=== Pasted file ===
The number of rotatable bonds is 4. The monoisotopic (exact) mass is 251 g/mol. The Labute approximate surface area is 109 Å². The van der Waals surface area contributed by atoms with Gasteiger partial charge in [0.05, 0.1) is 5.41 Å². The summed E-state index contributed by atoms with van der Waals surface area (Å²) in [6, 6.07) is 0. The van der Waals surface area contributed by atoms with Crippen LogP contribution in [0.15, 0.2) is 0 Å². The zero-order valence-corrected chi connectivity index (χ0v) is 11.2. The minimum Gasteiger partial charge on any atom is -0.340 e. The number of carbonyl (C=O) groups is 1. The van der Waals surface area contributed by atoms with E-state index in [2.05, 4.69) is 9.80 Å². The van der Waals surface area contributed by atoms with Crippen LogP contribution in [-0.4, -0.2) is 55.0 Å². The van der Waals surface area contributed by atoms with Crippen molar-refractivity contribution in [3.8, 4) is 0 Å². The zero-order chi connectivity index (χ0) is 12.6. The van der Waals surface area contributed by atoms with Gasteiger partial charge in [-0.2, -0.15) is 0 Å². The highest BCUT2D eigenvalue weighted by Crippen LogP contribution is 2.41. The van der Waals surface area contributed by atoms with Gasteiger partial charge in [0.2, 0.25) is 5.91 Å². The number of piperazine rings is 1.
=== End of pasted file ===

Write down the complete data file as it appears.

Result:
The number of rotatable bonds is 4. The monoisotopic (exact) mass is 251 g/mol. The Labute approximate surface area is 109 Å². The van der Waals surface area contributed by atoms with Gasteiger partial charge in [0.05, 0.1) is 5.41 Å². The summed E-state index contributed by atoms with van der Waals surface area (Å²) in [6, 6.07) is 0. The van der Waals surface area contributed by atoms with Crippen LogP contribution in [0.15, 0.2) is 0 Å². The zero-order valence-corrected chi connectivity index (χ0v) is 11.2. The minimum Gasteiger partial charge on any atom is -0.340 e. The number of carbonyl (C=O) groups is 1. The van der Waals surface area contributed by atoms with E-state index in [2.05, 4.69) is 9.80 Å². The van der Waals surface area contributed by atoms with Crippen LogP contribution in [-0.4, -0.2) is 55.0 Å². The van der Waals surface area contributed by atoms with Crippen molar-refractivity contribution in [3.8, 4) is 0 Å². The zero-order chi connectivity index (χ0) is 12.6. The van der Waals surface area contributed by atoms with Gasteiger partial charge in [-0.2, -0.15) is 0 Å². The highest BCUT2D eigenvalue weighted by Crippen LogP contribution is 2.41. The van der Waals surface area contributed by atoms with Gasteiger partial charge in [0.2, 0.25) is 5.91 Å². The number of piperazine rings is 1.